Quality control in science

July 23, 2018, Max Planck Society

The marketing of research results has become a significant economic factor. Worldwide, the annual turnover of scientific articles alone amounts to 8 billion euros. Unfortunately, this environment also attracts market players who are not committed to scientific integrity, and whose practices are primarily aimed at maximizing profits. Internal figures have shown, however, that predatory publishing does not pose a problem for the Max Planck Society, or jeopardize research excellence in general.

The marketing of research results has become a significant economic factor. Worldwide, the annual turnover of scientific articles alone amounts to 8 billion euros. Unfortunately, this environment also attracts market players who are not committed to scientific integrity, and whose practices are primarily aimed at maximizing profits. Internal figures have shown, however, that predatory publishing is not a problem for the Max Planck Society, and does not jeopardize research excellence in general.

Each year, 1.7 million scientific articles are published (as of 2017), which are listed in the reputable Web Of Science database. Web Of Science lists only recognized scientific journals. The journals of the publishing company OMICS, an example of a predatory publisher, are currently not listed in Web Of Science. Compared to the number of articles listed in Web Of Science, the total number of articles distributed by OMICS is less than 0.9% (as of 2017). Apparently, this is rather a marginal phenomenon.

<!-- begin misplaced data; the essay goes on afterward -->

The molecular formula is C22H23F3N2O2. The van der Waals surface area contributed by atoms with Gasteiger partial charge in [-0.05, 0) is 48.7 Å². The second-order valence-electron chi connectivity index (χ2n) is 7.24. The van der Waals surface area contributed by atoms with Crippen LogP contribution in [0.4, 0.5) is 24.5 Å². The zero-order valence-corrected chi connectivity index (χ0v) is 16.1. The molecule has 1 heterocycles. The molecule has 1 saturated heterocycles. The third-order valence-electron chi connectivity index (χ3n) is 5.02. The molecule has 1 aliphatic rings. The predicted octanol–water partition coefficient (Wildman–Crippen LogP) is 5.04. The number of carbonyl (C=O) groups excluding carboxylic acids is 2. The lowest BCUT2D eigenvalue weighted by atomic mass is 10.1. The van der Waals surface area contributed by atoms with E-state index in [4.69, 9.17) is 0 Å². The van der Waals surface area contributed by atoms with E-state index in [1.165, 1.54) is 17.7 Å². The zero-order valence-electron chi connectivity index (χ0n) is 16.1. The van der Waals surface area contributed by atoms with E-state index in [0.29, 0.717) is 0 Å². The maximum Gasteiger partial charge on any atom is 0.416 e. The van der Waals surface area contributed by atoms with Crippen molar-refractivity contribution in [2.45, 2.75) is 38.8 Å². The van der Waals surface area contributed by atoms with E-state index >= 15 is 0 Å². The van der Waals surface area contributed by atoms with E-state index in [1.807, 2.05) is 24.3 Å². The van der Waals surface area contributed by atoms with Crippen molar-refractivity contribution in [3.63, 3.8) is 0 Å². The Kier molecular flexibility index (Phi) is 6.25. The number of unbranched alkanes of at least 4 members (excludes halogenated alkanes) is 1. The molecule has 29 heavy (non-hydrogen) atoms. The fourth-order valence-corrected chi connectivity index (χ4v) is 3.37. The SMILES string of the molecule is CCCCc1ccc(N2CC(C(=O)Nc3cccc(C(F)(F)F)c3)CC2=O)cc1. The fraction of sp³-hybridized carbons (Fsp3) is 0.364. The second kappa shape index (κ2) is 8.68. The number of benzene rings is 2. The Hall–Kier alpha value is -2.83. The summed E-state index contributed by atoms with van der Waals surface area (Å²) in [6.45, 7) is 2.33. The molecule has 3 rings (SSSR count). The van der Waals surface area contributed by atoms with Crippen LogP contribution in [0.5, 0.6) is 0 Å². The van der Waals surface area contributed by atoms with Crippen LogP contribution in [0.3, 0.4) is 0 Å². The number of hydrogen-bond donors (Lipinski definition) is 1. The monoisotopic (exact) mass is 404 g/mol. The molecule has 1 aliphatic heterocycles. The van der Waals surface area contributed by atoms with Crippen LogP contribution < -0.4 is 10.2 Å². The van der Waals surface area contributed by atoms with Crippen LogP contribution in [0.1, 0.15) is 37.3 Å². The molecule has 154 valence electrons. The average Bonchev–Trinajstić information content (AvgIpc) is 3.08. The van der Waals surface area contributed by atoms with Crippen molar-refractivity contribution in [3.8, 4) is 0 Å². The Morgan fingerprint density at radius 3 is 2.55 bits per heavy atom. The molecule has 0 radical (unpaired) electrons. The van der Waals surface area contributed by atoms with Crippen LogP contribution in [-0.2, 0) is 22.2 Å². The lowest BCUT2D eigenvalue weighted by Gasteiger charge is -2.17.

In the years 2007-2017, the Max Planck Society has produced more than 120,000 scientific articles with the participation of Max Planck authors. Amongst these articles, only nine articles appeared in OMICS magazines. This is a negligible share of 0.01% of MPG articles. At least three of these publications are transfers, i.e. at the time of publication the journal was produced under the umbrella of an established scientific publisher and only later purchased by OMICS. This means that not all articles distributed under the umbrella of a dubious publishing house are automatically spurious.

Science means discourse

The scientific publication system, particularly with regard to journal articles and conference proceedings, not only serves to publish scientifically verified facts, but also to bring speculations, theories, hypotheses, observations, and indications of knowledge which still need to be examined and discussed scientifically, to the scientific discourse. It is a usual practice in the scientific publication system to publish articles that have not yet been reviewed by third parties (so-called preprints or articles that are published in the modern post-publication review process). It is also quite usual to publish interesting, not yet reviewed or not yet verifiable considerations in quality-assured journals (in the context of quality control, for example, it is examined in the peer review process whether the considerations are presented in a manner appropriate to science, i.e. in particular whether they are argumentatively comprehensible and falsifiable).

It is part of the normal working procedure of a scientist to categorize every scientific publication before use according to the criteria of 'fact vs. scientific speculation vs. non-scientific nonsense'. Brands and names can serve as a supporting aid, but ultimately only a critical scientific examination of the content of the article can be decisive.

Is Open Access vulnerable to predatory publishing?